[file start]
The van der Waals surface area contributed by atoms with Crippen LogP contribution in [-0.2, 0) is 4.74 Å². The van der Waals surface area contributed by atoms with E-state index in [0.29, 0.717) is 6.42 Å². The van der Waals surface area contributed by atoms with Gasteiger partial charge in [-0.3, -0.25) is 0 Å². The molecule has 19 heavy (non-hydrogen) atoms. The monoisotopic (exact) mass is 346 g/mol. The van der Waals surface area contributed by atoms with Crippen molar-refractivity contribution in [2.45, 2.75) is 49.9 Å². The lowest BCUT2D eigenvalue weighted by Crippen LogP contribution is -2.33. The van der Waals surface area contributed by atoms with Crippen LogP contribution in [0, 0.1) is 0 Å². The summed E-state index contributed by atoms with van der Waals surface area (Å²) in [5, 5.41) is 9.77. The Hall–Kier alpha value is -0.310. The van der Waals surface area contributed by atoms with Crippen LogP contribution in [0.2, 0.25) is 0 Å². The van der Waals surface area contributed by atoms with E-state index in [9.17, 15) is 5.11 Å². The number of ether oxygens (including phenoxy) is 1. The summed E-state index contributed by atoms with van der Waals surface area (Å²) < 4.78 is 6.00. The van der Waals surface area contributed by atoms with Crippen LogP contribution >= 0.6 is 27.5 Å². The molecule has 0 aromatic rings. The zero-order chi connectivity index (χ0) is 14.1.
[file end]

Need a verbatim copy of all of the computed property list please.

The van der Waals surface area contributed by atoms with Crippen LogP contribution in [-0.2, 0) is 4.74 Å². The van der Waals surface area contributed by atoms with E-state index in [0.29, 0.717) is 6.42 Å². The van der Waals surface area contributed by atoms with Gasteiger partial charge in [-0.3, -0.25) is 0 Å². The molecule has 19 heavy (non-hydrogen) atoms. The monoisotopic (exact) mass is 346 g/mol. The van der Waals surface area contributed by atoms with Crippen molar-refractivity contribution in [2.45, 2.75) is 49.9 Å². The lowest BCUT2D eigenvalue weighted by Crippen LogP contribution is -2.33. The van der Waals surface area contributed by atoms with Crippen LogP contribution in [0, 0.1) is 0 Å². The summed E-state index contributed by atoms with van der Waals surface area (Å²) in [5, 5.41) is 9.77. The Hall–Kier alpha value is -0.310. The van der Waals surface area contributed by atoms with Crippen LogP contribution in [0.2, 0.25) is 0 Å². The van der Waals surface area contributed by atoms with E-state index in [9.17, 15) is 5.11 Å². The number of ether oxygens (including phenoxy) is 1. The summed E-state index contributed by atoms with van der Waals surface area (Å²) < 4.78 is 6.00. The van der Waals surface area contributed by atoms with Crippen LogP contribution >= 0.6 is 27.5 Å². The molecule has 0 aromatic rings. The zero-order chi connectivity index (χ0) is 14.1.